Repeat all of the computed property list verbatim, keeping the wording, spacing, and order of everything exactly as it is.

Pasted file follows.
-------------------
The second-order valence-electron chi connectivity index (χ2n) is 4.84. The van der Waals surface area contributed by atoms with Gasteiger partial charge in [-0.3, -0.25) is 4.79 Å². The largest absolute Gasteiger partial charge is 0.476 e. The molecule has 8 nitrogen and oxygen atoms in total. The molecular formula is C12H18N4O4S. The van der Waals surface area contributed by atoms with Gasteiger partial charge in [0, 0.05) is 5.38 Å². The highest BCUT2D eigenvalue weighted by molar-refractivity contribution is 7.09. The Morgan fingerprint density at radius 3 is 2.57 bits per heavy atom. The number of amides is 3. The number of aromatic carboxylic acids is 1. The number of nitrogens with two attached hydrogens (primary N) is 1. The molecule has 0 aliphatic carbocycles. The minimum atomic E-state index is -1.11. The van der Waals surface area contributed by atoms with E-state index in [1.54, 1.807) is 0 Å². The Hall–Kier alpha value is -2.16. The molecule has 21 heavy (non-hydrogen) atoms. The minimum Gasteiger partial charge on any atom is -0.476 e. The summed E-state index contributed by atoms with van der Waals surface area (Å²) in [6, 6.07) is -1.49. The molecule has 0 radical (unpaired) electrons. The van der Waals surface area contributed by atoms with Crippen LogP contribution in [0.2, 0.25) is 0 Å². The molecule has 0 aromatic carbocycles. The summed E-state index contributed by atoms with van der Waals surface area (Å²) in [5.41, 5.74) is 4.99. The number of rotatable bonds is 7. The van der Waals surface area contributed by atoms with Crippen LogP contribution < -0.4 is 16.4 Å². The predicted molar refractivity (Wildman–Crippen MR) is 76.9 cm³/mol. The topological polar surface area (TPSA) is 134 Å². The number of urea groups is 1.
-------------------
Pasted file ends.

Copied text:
The second-order valence-electron chi connectivity index (χ2n) is 4.84. The van der Waals surface area contributed by atoms with Gasteiger partial charge in [-0.3, -0.25) is 4.79 Å². The largest absolute Gasteiger partial charge is 0.476 e. The molecule has 8 nitrogen and oxygen atoms in total. The molecular formula is C12H18N4O4S. The van der Waals surface area contributed by atoms with Gasteiger partial charge in [0, 0.05) is 5.38 Å². The highest BCUT2D eigenvalue weighted by molar-refractivity contribution is 7.09. The Morgan fingerprint density at radius 3 is 2.57 bits per heavy atom. The number of amides is 3. The number of aromatic carboxylic acids is 1. The number of nitrogens with two attached hydrogens (primary N) is 1. The molecule has 0 aliphatic carbocycles. The minimum atomic E-state index is -1.11. The van der Waals surface area contributed by atoms with E-state index in [1.54, 1.807) is 0 Å². The Hall–Kier alpha value is -2.16. The molecule has 21 heavy (non-hydrogen) atoms. The minimum Gasteiger partial charge on any atom is -0.476 e. The summed E-state index contributed by atoms with van der Waals surface area (Å²) in [6, 6.07) is -1.49. The molecule has 0 radical (unpaired) electrons. The van der Waals surface area contributed by atoms with Crippen LogP contribution in [0.2, 0.25) is 0 Å². The molecule has 0 aromatic carbocycles. The summed E-state index contributed by atoms with van der Waals surface area (Å²) in [5.41, 5.74) is 4.99. The number of rotatable bonds is 7. The van der Waals surface area contributed by atoms with Crippen LogP contribution < -0.4 is 16.4 Å². The predicted molar refractivity (Wildman–Crippen MR) is 76.9 cm³/mol. The topological polar surface area (TPSA) is 134 Å². The number of urea groups is 1.